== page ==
Vietnam Country Guide

Getting Around

 
 

By Motorcycle

The 110-cc motorbike (or moped) is the preferred mode of transport for the Vietnamese masses. The large cities are swarmed with them and common to see whole families of four cruising along on a single motorbike. In most places where tourists go, you can easily rent one with prices ranging from 100,000 to 160,000 dong per day. Be aware that it is illegal for foreigners to ride a motorbike here unless they have a temporary Vietnamese motorcycle licence. This in turn requires you to have a current licence issued by your home country, country of residence or an International Driving Permit.
 
 
 
 
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To convert your licence or permit into a temporary Vietnamese licence you must hold a Vietnamese residence permit of at least three months or a three-month tourist visa. If you ride unlicensed and get into an accident, injuring or killing a third party, you could be subject to imprisonment for 10-20 years, as well as pay a large sum in compensation to the victim or the victim's family. Even if your travel insurance covers you for motorcycling, if you are injured when riding illegally, the insurance company will not compensate you for your medical attention.

Traffic in Hanoi by Franzfoto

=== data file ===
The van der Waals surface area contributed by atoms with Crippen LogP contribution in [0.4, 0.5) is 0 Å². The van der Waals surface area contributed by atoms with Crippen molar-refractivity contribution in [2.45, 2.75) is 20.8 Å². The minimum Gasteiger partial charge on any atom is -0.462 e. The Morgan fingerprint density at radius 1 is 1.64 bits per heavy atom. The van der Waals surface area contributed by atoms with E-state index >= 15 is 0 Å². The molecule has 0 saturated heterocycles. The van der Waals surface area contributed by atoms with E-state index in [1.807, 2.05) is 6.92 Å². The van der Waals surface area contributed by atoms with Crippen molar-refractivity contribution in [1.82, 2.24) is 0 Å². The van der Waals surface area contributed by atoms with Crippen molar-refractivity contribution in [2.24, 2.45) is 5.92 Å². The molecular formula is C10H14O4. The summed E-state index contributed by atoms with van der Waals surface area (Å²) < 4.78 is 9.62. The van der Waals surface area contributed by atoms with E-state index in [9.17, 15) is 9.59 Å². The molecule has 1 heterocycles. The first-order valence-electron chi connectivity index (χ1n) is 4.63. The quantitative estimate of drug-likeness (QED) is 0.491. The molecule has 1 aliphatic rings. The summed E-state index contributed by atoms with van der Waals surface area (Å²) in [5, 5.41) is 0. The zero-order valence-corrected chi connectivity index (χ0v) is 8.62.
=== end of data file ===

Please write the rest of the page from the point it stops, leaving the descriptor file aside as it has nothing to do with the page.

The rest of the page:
Desk clerks at small hotels and tour booths often run a side business renting motorbikes to guests. In the small towns and beach resorts where traffic is light, it's a delightful way to get around and much cheaper than taxis if you making several stops. Riding in the big cities like Ho Chi Minh City, is a different matter and not advisable with its intense and chaotic traffic that doesn't seem to follow traffic rules. Riding in the countryside and major roads between the cities can also be harrowing passing through the narrow roads and undisciplined traffic

Motorcycles in Ho Chi Minh City by Milei.vencel

Traffic police in the cities pull over lots of locals (often for reasons that are hard to discern), but conventional wisdom has it that they rarely bother foreigners due to the language barrier. However, obeying traffic laws are nevertheless advisable. Cities like Ho Chi Minh City have several one way streets, and it is easy to steer into one unknowingly as there are limited signs. Helmets have also been required by law since December 2007, so if you don't have one, ask your rental agent to provide you with one.

 
Vietnam
Country Guide
 
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